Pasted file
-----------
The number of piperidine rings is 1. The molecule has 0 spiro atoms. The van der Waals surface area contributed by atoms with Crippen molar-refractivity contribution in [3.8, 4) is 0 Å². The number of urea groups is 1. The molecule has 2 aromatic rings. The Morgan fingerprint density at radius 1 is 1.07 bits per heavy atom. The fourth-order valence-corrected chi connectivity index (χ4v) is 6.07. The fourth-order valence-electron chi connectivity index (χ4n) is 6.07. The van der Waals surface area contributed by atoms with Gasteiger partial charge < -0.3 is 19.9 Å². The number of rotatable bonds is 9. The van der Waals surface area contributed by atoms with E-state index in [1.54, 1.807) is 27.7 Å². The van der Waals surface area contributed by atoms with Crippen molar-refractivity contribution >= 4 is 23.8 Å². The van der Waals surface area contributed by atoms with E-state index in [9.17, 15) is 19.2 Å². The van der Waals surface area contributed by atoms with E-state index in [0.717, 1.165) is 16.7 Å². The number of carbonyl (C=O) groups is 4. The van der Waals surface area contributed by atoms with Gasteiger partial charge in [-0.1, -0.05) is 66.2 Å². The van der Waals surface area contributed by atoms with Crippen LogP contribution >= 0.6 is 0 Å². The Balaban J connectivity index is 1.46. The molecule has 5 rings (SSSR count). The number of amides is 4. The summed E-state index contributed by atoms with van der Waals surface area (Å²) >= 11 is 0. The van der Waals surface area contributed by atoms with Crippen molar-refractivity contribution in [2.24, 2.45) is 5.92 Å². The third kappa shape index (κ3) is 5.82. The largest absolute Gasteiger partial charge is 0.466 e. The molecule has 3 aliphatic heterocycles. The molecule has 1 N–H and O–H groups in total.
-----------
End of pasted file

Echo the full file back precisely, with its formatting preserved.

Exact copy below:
The number of piperidine rings is 1. The molecule has 0 spiro atoms. The van der Waals surface area contributed by atoms with Crippen molar-refractivity contribution in [3.8, 4) is 0 Å². The number of urea groups is 1. The molecule has 2 aromatic rings. The Morgan fingerprint density at radius 1 is 1.07 bits per heavy atom. The fourth-order valence-corrected chi connectivity index (χ4v) is 6.07. The fourth-order valence-electron chi connectivity index (χ4n) is 6.07. The van der Waals surface area contributed by atoms with Gasteiger partial charge < -0.3 is 19.9 Å². The number of rotatable bonds is 9. The van der Waals surface area contributed by atoms with E-state index in [1.54, 1.807) is 27.7 Å². The van der Waals surface area contributed by atoms with Crippen molar-refractivity contribution >= 4 is 23.8 Å². The van der Waals surface area contributed by atoms with E-state index in [9.17, 15) is 19.2 Å². The van der Waals surface area contributed by atoms with E-state index in [0.717, 1.165) is 16.7 Å². The number of carbonyl (C=O) groups is 4. The van der Waals surface area contributed by atoms with Gasteiger partial charge in [-0.1, -0.05) is 66.2 Å². The van der Waals surface area contributed by atoms with Crippen LogP contribution >= 0.6 is 0 Å². The Balaban J connectivity index is 1.46. The molecule has 5 rings (SSSR count). The number of amides is 4. The summed E-state index contributed by atoms with van der Waals surface area (Å²) >= 11 is 0. The van der Waals surface area contributed by atoms with Crippen molar-refractivity contribution in [2.24, 2.45) is 5.92 Å². The third kappa shape index (κ3) is 5.82. The largest absolute Gasteiger partial charge is 0.466 e. The molecule has 3 aliphatic heterocycles. The molecule has 1 N–H and O–H groups in total.